BOLTON is the third-best authority in the North-west for recycling household waste, new figures reveal.

Audit Commission statistics show 18,468 tonnes were recycled in Bolton between April, 2005, and March, 2006.

That is behind only Manchester, which recycles 33,109 tonnes and Wigan, which recycles 20,081 tonnes.

It places Bolton third out of 43 local authorities in the North-west. Nationally, Bolton ranks 31st out of 353 authorities.

Bolton Council's executive member for recycling and waste, Cllr Elaine Sherrington, said: "I would like to congratulate the public for their help in making this happen.

"Without them we would not be looking at these figures. This is good for the environment and it's important because across the country there's only capacity for another six years of landfill."

The figures are a massive improvement on the previous 12 months, when the town came 31st in the North-west and 304th in the country.

The statistics are based on how much in weight is recycled.

Separate tables which cover the percentage of overall waste recycled, not just household, place Bolton in 11th position in the North-west.

Bolton Council had been threatened with a £1.5 million fine by the Government if it did not improve its recycling rate.

Faced with that threat, in 2005 the Lib Dem-controlled council introduced fortnightly grey wheeelie bin collections, with recycling containers emptied in alternate weeks.

This was designed to encourage recycling - but there were huge protests from householders faced with waiting two weeks for their grey bin to be emptied.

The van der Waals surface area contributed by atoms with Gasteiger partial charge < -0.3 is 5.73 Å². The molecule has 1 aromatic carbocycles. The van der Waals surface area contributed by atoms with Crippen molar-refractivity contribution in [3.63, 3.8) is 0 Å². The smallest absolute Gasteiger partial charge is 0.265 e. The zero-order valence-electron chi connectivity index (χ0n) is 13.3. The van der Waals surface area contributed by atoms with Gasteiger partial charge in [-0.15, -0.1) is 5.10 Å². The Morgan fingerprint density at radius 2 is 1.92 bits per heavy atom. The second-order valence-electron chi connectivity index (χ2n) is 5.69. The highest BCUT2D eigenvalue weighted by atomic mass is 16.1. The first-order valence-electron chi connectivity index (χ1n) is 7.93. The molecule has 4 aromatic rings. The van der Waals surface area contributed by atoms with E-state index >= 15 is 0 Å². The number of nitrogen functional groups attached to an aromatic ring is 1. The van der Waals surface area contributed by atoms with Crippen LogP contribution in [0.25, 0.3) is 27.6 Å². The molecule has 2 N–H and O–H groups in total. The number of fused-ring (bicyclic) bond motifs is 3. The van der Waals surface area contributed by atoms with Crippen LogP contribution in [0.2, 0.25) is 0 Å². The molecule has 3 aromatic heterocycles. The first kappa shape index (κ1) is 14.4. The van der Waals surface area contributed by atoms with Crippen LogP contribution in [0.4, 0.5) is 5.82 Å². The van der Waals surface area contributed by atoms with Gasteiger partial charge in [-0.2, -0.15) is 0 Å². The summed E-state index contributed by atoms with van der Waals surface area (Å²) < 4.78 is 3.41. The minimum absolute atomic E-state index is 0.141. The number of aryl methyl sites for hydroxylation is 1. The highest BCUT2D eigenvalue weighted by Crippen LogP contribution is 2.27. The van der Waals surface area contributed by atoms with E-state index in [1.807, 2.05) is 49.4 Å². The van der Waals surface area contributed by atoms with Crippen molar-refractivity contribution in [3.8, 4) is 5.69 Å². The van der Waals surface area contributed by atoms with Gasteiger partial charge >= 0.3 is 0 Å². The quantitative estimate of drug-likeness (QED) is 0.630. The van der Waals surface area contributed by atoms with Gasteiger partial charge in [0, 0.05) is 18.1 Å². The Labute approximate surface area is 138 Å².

As a result, when Labour won back control of the council last year, they reintroduced weekly collections.

Bolton Council's monthly figures for the percentage of household waste recycled peaked at 35.5 per cent last June before the reintroduction of weekly collections. The figure has since hovered around the 30 per cent mark and in November was 28.2 per cent.

The Liberal Democrat Party has claimed the success is down to its introducing two weekly collections of grey bins while in power.

But Cllr Sherrington said: "The high recycling levels have been maintained since we returned to weekly collections so I do not accept there is a link."

She added that a pilot scheme to replace green recycling boxes at 12,500 homes in Over Hulton, Westhoughton and Blackrod with larger burgundy wheelie bins, was going well.

Another pilot scheme has given the same homes the chance to recycle card alongside paper for the first time, with the weekly paper collection becoming fortnightly.